Photo: Scott Womack

Presbyterian Hospital System
Presbyterian offers a special sign-language class for parents with newborns from 6 to 9 months. Parents learn to sign a variety of words, such as “help” and “more,” that offer a simple and efficient way to communicate. The one-night class costs $35 and is for adults only. You can schedule a follow-up meeting with the instructor to discuss your child’s progress. 1105 N. Central Expwy., Allen; 8200 Walnut Hill Ln.; 6200 W. Parker Rd., Plano. 800-477-3729.

Russ Martin
The Russ Martin Show, on Live 105.3 FM, is a little like beer. Remember the first beer you drank? You probably didn’t like how it tasted. But now, years later, beer tastes so delicious that you have to drink it every day, as soon as you get off work. Bingo, that’s The Russ Martin Show. He’s crude, funny, smarter than you might think, and, this month, he celebrates 25 years on the airwaves. Cheers.

State Street Spirits
It’s so passé to manhandle the goblet and chug. Why not try to learn a little about the Voignier you are imbibing? On Thursday evenings from 6 to 9, this quaint State-Thomas neighborhood liquor store invites wine aficionados to teach us all a thing or two. Add tasty nibbles from local hot spots like 2900, and you’ve got yourself a dandy Thursday night. Oh, yeah, the best part: it’s free. 2907 State St. 214-871-2200.

Debbie Burkett
Ah, the fry cook, the character actor of food show business. But for every Emeril, there are thousands of “pick up” artists like Debbie Burkett at the Metro Diner who do more than 86 the mayo. From any seat you can catch her morning show where, from her tiny kitchen, she flips, dips, and ships breakfast with the synchronicity of an acrobatic juggler. Two over easy is a cinch: once flipped, she lovingly mops up any extra grease with a towel before serving. 6144 Luther Ln. 214-368-9255.

We have to admit, we’ve sampled our fair share of petit fours. We’ve been a bridesmaid nine times and all of our friends have kids. You do the math as to how many showers we’ve thrown, let alone attended. So when we tell you that the moist, sugary goodness of the Aston’s petit four is the best thing going, we know of what we speak. They are gorgeously decorated; we particularly love the baby booties. And they come in two sizes: mini and medium. Guess which one we prefer. 4342 Lovers Ln. 214-368-6425.

With more and more schools slashing budgets and cutting arts programs, it’s up to you to get your kids excited about the arts. That won’t be hard here. Pigment offers a variety of innovative classes with cool names like Kid’s Creations and Sticky Earth. But it’s truly exceptional because of its classes for autistic kids. No one knows what can reach these kids, but why couldn’t it be an art class? And in the meantime, what a gift to both the kids and their parents to have a class they can participate in. 4410 W. Lovers Ln. 214-352-2787.

Zaguan World Bakery & Cafe
Thanks to Venezuelan owner Carlos Branger, we’ve added the word cachapa to our lunch vocabulary. Picture this: an omelet-like corn-studded turnover hugging a filling of seasoned shredded beef and white cheese, served with a smattering of plantain chips. Then taste this: a trio of flavors—the sweetness of the corn, the savoriness of the beef, and the ever-so-slight saltiness of the melted cheese—bursting into one magical note on your tongue. That must be what they mean by Latin love. 2604 Oak Lawn Ave. 214-219-8393.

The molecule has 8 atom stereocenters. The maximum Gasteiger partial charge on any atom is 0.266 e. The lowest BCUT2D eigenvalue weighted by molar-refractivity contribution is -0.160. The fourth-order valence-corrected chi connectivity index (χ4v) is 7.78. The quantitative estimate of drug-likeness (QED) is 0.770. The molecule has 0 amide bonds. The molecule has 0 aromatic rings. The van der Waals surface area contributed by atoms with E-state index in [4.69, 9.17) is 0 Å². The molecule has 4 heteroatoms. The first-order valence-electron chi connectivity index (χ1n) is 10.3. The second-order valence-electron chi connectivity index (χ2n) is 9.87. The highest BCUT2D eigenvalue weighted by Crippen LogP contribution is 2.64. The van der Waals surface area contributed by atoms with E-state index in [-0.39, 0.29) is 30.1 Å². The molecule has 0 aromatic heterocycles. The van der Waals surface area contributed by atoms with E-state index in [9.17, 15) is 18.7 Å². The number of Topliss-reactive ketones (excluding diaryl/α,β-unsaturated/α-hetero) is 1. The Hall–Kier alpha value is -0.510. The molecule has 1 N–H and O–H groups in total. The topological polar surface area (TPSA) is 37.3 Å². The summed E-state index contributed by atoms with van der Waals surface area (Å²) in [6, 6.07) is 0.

<< Scotty P’s
Who cares about those waifs in Hollywood? We say fat is back—in the form of a super-thick shake from the suburban burger king, Scotty P’s. The secret to the cool treat lies in an undisclosed amount (read: lots) of butterfat, plus quality ingredients like ice cream made on site, fresh strawberries, real Hershey’s syrup, and crushed Oreo cookies. Then it has to pass the “spoon test”: the spoon won’t move if the shake’s thick enough. Topped with real whipped cream—none of that fake stuff here, thank you very much—and you’ve got the perfect summer splurge. 4710 Preston Rd., Ste. 300, Frisco. 972-712-6556. Multiple locations.

 Photo: Doug Davis

Lynne Rains
Sure, laser hair removal is all the rage. But when it comes to getting rid of unwanted hair, electrolysis is still the best way to go because it works for all skin types and hair color. Enter Lynne Rains, member of the American Electrology Association and the Association of Texas Electrologists, who’s been zapping hair follicles for more than 14 years. Despite her gentle touch (never a burn) and cheery demeanor (you’ll be fast friends), she’s all business. Rains knows exactly how long it will take to achieve results, and if you’re not hair-free by the time she says you’ll be, she’ll do your touch-ups for free. 3878 Oak Lawn Ave., Ste. 614. 214-526-6160.

Mozzarella Company
Paula Lambert is just crazy about curds. And she’s not afraid to share her enthusiasm. Once a month, the Mozzarella Company founder and her friendly staff open the doors to the Deep Ellum factory to teach the finer points of making ricotta and mozzarella to anyone willing to don galoshes, an apron, and a hairnet. Sure, it’s good fun to stir boiling milk in a huge cauldron and stretch the mozzarella into balls. But the best part comes after the hard work, when the ever-enthusiastic Lambert talks about her cheeses while you sip wine and sample the goods. 2944 Elm St. 214-741-4072.

Lone Star Park